One classic example of this occurs in Genesis and it has to do with creation. Creation is one of those foundational doctrines to the faith. It is foundational to understanding what is going on both in the Old Testament as well as the New Testament. And the way this worked as a result of the application of these artificial principles of biblical criticism (also known as higher criticism) was that they saw Genesis chapter two as having two different accounts of creation. The first account uses the name Elohim because that is the name that is used throughout Genesis chapter one down through the first part of Genesis 2:4. Then in the second part of 2:4 is the statement they would split the sentence at "heavens and the earth when they were created," and then in the second part, "in the day that the LORD God made earth and heaven," at which point they would say, 'Ah see, now we have a new name for God. It is "Lord" so we probably have a different author here. So they developed this theory of multiple authors (redactors) of the Scripture. As a result they had one creation account in Genesis 1:1 to 2:4a and another creation account in 2:4b, rather than looking at this and saying the sixth day in the first chapter is merely presenting a summary of the creation of the human race (1:27), and Genesis 2 gives the specifics.

 

We have to be careful to base what we are saying on the text. We look at examples that are given (e.g. Jude 3) on how the Holy Spirit works in and through the writers without completely taking over their personality or without letting them just run free and incorporate error or mistakes in what they are writing.

 

Another problem people have is that this doesn't necessarily man that they are going to have perfect grammar or a perfect understanding of Greek, because of the writers of the New Testament, like Peter, an untrained fisherman for whom Greek was not a first language.

 

Another phrase that is used to describe inspiration is the terminology of verbal, plenary inspiration. We believe that the Scripture in the original languages of Hebrew, Greek and Aramaic was inspired verbally and in a plenary manner. The word "verbal" means that the specific words of Scripture are inspired. It doesn't mean dictated, but it means that there is a sovereign oversight from God the Holy Spirit so that a writer was in a sense controlled so that certain words were chosen because other words or synonyms conveyed meanings that were not quite what the Holy Spirit wanted to communicate. So this extends even down to the level of grammar. This shows us that it is not just the ideas that are in the text that are inspired by God but also the specific words themselves.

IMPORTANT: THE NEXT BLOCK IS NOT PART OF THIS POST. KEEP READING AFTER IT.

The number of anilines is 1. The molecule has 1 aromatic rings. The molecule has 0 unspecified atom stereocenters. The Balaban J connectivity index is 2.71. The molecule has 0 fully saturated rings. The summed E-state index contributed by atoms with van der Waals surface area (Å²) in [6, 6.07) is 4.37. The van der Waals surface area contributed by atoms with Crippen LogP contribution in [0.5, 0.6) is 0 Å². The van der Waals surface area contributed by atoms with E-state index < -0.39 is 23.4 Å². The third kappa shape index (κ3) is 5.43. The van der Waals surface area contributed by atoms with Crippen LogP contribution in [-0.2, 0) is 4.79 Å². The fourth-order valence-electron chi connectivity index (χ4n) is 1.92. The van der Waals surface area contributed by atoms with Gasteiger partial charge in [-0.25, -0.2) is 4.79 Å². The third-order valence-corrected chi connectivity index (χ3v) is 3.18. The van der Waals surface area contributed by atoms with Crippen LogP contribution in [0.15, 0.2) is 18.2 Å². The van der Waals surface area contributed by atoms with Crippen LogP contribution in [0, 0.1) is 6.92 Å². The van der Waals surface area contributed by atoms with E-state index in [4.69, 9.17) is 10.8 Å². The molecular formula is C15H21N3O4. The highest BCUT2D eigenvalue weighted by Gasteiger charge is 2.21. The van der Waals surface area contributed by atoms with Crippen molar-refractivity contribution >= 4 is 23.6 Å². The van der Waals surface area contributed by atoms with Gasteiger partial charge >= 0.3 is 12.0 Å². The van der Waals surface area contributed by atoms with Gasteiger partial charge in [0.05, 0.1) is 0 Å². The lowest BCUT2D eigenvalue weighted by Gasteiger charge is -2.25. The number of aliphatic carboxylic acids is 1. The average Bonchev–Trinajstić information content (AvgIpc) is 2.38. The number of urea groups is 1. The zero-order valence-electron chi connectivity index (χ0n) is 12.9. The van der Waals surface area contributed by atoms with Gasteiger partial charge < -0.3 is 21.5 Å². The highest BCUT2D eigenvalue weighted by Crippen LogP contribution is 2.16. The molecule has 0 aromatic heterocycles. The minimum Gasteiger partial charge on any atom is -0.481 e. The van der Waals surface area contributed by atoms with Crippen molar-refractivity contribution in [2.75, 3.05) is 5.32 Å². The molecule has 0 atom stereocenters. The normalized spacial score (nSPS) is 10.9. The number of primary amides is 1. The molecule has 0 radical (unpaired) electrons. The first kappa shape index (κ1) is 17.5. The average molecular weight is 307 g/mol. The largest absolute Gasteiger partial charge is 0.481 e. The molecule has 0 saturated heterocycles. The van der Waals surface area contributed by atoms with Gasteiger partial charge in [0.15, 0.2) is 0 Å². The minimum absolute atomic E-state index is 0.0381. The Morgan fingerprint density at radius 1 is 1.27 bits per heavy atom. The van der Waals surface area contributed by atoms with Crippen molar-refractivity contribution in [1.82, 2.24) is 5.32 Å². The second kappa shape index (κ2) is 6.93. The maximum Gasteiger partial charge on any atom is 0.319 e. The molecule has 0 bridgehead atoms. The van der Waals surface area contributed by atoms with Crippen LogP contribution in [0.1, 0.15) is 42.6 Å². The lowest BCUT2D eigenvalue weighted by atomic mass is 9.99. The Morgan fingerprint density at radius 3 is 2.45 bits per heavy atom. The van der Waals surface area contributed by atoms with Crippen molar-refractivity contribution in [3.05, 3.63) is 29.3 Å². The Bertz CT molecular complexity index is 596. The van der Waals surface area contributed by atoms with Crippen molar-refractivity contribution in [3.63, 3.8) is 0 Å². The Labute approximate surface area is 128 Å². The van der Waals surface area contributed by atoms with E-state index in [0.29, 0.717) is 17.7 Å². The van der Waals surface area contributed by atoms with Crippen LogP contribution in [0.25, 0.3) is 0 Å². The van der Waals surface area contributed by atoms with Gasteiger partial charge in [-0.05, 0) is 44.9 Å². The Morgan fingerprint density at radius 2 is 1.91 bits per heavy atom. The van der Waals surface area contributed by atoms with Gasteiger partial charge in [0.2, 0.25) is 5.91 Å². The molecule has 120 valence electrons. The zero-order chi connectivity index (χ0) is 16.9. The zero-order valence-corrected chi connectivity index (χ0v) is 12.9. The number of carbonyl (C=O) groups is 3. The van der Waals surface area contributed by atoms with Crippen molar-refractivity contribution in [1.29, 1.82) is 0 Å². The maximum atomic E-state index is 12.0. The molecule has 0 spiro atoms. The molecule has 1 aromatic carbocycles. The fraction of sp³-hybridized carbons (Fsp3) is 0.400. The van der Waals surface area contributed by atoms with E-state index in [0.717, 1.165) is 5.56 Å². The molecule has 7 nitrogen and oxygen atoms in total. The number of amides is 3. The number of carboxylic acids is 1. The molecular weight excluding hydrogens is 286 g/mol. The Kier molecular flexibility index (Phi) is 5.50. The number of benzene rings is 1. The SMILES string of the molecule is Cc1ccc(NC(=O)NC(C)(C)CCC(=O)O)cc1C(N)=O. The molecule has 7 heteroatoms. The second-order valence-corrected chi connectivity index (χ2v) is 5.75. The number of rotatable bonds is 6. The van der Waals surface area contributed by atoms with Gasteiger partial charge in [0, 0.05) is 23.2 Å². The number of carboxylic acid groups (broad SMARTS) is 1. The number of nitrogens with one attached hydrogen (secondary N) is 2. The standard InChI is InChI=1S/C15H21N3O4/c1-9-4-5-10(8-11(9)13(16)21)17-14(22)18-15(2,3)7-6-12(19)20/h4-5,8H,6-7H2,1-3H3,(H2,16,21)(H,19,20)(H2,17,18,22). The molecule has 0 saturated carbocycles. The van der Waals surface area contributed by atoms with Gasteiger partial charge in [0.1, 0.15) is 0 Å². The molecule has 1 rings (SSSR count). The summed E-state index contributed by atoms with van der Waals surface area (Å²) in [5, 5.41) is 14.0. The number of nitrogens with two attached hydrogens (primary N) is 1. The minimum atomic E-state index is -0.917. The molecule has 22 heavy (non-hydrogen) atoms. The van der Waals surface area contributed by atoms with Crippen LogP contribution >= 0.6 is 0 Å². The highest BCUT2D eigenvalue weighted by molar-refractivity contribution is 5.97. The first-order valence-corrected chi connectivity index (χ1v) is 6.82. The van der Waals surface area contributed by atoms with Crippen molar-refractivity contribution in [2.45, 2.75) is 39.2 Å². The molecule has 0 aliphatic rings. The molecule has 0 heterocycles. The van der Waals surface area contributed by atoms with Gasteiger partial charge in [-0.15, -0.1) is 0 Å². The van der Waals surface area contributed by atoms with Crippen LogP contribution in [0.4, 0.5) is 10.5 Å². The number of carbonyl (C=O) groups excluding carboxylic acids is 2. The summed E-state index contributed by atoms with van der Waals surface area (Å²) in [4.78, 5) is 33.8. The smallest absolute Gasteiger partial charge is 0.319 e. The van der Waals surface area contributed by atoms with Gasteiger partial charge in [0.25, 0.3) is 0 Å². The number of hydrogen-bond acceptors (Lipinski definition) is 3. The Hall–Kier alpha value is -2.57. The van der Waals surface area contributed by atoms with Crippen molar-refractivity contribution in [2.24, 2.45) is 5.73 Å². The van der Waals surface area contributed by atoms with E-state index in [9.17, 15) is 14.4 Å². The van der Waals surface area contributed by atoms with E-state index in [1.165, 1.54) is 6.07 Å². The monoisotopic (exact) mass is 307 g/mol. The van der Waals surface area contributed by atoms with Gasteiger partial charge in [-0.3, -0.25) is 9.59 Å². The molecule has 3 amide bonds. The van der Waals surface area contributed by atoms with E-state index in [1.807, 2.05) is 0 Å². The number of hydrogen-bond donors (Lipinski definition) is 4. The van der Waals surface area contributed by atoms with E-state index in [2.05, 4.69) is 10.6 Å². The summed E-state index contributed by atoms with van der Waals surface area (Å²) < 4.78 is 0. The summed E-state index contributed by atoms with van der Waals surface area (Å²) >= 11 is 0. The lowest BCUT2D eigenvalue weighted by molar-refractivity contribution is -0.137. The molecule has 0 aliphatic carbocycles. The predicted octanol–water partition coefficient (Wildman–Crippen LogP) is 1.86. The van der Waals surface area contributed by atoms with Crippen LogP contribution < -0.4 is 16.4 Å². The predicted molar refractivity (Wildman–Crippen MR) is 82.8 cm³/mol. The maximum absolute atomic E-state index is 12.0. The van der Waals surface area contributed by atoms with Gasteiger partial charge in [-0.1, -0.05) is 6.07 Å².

The word "plenary" has to do with that which is full. It means the fullness of totality of the Scripture is equally inspired. This is a problem with the red letter editions of that are popular in many Bibles where the words of Jesus are in red. What that is implying is that those words in red are somehow more significant than the words in black. If the entirety of the Bible is the mind of Christ (1 Cor. 2:16) then every single word in the Bible is the Word of Christ, not just things that appear to be specific quotations.